…Two factors may reverse that trend, although neither will happen overnight. One possibility is federal legislation that would force Oklahoma tribal casinos to remove their current electronic games in favor of ones on which the state receives a share. The U.S. Justice Department recently proposed the legislation to establish a clearer line between Class II games, which are based on bingo and pull tabs, and Class III games, which include Las Vegas-style slots and card games. Oklahoma tribes pushed for a compact to offer certain Class III games. However, nearly a year after those compacts were signed, only 3,000 of the state's 27,000 machines are of the compacted variety. Tony Thornton, Oklahoma, 11-30-05

Oklahoma was supposed to be the growth state for Indian gaming this year, but like the new compacts in California, the government did not exactly get what it expected. With the hearing and pending legislation in Congress, new off-reservation or out-of-state locations are not likely, at least in the near-term. All of the debate about control and limiting Indian gaming is at a time when Indian gaming is more popular with the general population that ever before.

There's growing belief that Native American tribes, along with America at large, are winning with Indian gaming…67 percent of the 1,000 U.S. residents…supported Native American casinos, up from 64 percent in a 2002 survey…72 percent, 14 percentage points more than three years ago, believed tribal gaming benefits states and local communities… Andy Behrendt, Green Bay Press Gazette, 11-22-05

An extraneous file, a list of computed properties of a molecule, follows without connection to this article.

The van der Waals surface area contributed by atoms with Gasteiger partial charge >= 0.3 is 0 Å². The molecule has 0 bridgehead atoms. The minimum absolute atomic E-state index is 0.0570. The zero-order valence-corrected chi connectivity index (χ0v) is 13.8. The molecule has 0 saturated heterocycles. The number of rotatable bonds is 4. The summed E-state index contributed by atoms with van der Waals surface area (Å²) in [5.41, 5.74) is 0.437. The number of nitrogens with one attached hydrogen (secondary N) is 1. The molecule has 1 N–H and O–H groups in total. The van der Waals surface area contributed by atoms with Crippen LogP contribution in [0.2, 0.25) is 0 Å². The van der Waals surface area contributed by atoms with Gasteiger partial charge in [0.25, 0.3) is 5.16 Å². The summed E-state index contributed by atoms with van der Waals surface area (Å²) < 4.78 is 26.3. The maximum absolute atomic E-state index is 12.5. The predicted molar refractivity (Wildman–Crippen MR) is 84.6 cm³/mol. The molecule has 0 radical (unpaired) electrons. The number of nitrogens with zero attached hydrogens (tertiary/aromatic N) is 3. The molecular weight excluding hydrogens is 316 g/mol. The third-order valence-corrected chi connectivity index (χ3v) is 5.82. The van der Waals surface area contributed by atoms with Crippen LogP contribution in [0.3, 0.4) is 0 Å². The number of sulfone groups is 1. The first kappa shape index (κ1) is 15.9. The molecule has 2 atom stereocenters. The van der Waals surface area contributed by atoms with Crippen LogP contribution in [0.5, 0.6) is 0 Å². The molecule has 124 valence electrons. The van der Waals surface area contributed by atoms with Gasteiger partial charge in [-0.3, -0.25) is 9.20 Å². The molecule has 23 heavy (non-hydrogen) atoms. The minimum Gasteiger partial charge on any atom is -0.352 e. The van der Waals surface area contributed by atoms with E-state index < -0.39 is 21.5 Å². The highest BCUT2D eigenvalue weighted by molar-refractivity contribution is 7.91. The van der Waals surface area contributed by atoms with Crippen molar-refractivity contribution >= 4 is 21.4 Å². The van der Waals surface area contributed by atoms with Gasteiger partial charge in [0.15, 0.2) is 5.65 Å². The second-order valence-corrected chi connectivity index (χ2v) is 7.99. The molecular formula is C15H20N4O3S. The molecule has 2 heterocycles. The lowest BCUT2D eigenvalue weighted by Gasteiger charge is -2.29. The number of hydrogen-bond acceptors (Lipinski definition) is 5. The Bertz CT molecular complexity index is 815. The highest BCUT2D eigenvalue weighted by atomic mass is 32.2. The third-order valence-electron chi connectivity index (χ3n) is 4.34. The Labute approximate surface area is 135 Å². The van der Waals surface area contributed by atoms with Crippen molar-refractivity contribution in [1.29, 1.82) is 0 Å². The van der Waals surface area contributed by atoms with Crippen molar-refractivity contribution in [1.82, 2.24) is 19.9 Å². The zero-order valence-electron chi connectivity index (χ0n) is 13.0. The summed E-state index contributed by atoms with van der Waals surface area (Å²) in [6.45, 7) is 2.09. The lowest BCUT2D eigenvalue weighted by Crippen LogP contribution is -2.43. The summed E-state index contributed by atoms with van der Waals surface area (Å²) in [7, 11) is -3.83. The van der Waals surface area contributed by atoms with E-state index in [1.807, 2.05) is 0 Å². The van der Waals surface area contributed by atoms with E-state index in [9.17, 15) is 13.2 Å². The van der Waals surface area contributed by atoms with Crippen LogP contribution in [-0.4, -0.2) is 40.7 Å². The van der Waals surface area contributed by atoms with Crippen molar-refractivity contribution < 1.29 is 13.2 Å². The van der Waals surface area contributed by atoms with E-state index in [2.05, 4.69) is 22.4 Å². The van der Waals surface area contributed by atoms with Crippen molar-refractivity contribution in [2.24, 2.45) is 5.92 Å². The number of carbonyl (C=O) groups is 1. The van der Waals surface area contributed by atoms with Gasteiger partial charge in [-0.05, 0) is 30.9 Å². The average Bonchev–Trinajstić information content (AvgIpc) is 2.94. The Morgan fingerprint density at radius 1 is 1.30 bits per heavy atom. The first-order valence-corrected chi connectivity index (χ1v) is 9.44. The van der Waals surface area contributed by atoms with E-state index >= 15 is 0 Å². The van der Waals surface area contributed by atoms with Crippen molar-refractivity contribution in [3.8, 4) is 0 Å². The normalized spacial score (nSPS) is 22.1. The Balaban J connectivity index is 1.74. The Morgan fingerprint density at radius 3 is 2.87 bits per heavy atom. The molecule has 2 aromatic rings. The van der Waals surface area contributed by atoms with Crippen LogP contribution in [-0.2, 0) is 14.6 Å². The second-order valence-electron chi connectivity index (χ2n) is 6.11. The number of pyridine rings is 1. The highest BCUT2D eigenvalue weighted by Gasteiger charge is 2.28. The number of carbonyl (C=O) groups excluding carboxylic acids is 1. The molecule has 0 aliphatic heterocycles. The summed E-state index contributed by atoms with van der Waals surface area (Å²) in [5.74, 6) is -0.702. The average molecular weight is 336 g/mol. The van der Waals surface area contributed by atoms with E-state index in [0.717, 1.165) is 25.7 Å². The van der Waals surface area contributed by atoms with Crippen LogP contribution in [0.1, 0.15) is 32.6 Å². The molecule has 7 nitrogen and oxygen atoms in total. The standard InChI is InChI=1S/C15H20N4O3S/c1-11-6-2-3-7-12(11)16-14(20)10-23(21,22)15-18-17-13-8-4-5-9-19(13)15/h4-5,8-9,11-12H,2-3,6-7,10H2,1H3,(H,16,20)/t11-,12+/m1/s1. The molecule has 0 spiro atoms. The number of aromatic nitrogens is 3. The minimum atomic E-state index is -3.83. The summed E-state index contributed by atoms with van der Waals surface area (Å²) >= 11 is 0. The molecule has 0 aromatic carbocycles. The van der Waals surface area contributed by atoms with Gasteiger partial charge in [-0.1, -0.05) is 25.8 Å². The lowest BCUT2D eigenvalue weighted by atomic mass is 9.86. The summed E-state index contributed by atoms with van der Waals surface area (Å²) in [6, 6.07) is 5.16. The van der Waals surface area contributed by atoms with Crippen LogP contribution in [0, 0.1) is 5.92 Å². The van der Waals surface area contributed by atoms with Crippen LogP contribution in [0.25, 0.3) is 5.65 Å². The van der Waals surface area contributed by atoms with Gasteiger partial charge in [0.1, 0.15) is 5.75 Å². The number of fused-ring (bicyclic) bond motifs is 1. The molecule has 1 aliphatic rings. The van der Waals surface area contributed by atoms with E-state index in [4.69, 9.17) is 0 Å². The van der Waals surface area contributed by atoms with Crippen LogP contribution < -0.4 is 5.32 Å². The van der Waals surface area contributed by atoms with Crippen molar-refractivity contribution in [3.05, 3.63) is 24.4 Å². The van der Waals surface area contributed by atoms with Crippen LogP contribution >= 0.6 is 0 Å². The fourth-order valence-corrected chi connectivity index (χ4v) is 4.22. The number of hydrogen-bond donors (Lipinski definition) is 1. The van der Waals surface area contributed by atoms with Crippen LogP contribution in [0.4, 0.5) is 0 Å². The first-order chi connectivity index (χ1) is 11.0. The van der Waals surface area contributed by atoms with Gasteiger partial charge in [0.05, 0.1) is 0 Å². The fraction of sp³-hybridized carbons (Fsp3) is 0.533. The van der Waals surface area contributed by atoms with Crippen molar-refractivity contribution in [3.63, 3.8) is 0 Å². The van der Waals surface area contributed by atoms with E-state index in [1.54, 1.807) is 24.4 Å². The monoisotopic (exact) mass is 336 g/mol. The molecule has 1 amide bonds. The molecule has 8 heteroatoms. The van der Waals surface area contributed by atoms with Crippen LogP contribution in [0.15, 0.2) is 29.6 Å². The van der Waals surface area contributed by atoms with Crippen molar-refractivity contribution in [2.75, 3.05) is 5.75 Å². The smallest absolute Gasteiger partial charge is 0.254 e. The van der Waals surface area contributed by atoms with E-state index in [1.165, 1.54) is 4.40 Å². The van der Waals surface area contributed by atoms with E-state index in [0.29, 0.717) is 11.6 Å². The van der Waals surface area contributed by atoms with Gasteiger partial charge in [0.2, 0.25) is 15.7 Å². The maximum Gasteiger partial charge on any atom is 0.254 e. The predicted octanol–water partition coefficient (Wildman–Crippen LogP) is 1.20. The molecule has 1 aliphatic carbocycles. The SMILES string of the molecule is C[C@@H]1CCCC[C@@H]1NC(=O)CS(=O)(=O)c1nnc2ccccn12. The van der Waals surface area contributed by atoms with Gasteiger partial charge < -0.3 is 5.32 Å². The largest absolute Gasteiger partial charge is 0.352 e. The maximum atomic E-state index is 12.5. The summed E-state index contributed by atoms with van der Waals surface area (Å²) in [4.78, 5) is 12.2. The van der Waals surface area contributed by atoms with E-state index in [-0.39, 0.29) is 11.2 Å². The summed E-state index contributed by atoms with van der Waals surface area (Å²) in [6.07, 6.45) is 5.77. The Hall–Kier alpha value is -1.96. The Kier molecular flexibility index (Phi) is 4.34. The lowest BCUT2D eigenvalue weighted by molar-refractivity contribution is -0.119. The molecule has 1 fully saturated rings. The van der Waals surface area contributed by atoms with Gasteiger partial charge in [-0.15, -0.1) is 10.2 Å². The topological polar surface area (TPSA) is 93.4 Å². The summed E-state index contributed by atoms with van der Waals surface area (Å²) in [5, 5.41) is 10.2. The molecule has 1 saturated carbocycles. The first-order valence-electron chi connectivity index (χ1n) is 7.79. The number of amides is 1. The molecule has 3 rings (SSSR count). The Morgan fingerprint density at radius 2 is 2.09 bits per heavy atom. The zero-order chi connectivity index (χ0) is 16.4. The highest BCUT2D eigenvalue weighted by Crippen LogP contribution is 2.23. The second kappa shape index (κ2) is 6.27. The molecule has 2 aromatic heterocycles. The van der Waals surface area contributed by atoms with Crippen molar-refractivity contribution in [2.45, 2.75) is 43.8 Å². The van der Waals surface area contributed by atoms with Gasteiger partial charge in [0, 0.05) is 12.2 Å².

Popular? Just look at Connecticut. If the casinos there were any more popular the state would have to buy more land just to accommodate two casinos. But there are limits even there; new opportunities are going have to be found in other places and other ways. The major tribal operations like the ones in Connecticut can and are buying into the conventional part of the industry, and I suppose it is only a matter of the time before Mohegan Sun and Foxwoods join Harrah's, Isle, Sands and Wynn oversees in their efforts to grow their revenues. There is after all a limit to the billions of dollars one can invest in one property, isn't there? What is the total investment in the two properties at this time? It must be over $5 billion.

Foxwoods Resort Casino…launched a $700 million expansion project…latest Foxwoods development will add 2 million square feet to the casino complex, including a 29-story hotel tower, a 4,000-seat performing arts theater, restaurants and shopping. It also will include 1,500 additional slots and 45 table games…With two new golf courses, spas, exotic restaurants, Broadway shows and thousands of acres available for additional expansion, Foxwoods is now competing as a "lifestyle destination resort," said Robert DeSalvio, the executive "This is big for Connecticut. We want to be able to reach everyone." Rick Green, Hartford Courant, 11-16-05